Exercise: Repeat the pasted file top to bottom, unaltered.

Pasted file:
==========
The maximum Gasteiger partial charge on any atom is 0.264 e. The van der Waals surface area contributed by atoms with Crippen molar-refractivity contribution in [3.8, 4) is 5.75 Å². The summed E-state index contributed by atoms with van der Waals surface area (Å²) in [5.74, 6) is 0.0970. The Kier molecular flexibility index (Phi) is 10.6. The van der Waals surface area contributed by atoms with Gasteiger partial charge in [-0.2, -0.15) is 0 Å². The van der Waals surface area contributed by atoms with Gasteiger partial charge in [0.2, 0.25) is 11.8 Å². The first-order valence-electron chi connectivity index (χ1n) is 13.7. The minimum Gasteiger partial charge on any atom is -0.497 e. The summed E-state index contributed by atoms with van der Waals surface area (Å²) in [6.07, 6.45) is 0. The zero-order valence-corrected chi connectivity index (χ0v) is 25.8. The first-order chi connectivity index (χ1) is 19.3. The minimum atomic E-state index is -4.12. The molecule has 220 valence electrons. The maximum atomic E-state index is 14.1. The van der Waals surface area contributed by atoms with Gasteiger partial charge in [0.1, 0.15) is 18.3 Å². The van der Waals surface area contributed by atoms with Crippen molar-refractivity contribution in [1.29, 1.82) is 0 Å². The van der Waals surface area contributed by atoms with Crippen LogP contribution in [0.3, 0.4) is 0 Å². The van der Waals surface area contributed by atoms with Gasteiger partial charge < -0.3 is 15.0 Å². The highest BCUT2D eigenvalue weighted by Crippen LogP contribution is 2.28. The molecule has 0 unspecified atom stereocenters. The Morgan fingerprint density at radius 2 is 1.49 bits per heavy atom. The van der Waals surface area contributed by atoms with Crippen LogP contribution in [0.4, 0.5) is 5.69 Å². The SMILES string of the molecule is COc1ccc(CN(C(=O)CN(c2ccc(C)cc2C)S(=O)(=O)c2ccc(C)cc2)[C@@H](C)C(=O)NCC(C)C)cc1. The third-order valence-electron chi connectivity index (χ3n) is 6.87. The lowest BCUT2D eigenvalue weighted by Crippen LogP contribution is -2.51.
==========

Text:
The maximum Gasteiger partial charge on any atom is 0.264 e. The van der Waals surface area contributed by atoms with Crippen molar-refractivity contribution in [3.8, 4) is 5.75 Å². The summed E-state index contributed by atoms with van der Waals surface area (Å²) in [5.74, 6) is 0.0970. The Kier molecular flexibility index (Phi) is 10.6. The van der Waals surface area contributed by atoms with Gasteiger partial charge in [-0.2, -0.15) is 0 Å². The van der Waals surface area contributed by atoms with Gasteiger partial charge in [0.2, 0.25) is 11.8 Å². The first-order valence-electron chi connectivity index (χ1n) is 13.7. The minimum Gasteiger partial charge on any atom is -0.497 e. The summed E-state index contributed by atoms with van der Waals surface area (Å²) in [6.07, 6.45) is 0. The zero-order valence-corrected chi connectivity index (χ0v) is 25.8. The first-order chi connectivity index (χ1) is 19.3. The minimum atomic E-state index is -4.12. The molecule has 220 valence electrons. The maximum atomic E-state index is 14.1. The van der Waals surface area contributed by atoms with Gasteiger partial charge in [0.1, 0.15) is 18.3 Å². The van der Waals surface area contributed by atoms with Crippen molar-refractivity contribution in [1.29, 1.82) is 0 Å². The van der Waals surface area contributed by atoms with Crippen LogP contribution in [0.3, 0.4) is 0 Å². The van der Waals surface area contributed by atoms with Gasteiger partial charge < -0.3 is 15.0 Å². The highest BCUT2D eigenvalue weighted by Crippen LogP contribution is 2.28. The molecule has 0 unspecified atom stereocenters. The Morgan fingerprint density at radius 2 is 1.49 bits per heavy atom. The van der Waals surface area contributed by atoms with Crippen LogP contribution in [0.4, 0.5) is 5.69 Å². The SMILES string of the molecule is COc1ccc(CN(C(=O)CN(c2ccc(C)cc2C)S(=O)(=O)c2ccc(C)cc2)[C@@H](C)C(=O)NCC(C)C)cc1. The third-order valence-electron chi connectivity index (χ3n) is 6.87. The lowest BCUT2D eigenvalue weighted by Crippen LogP contribution is -2.51.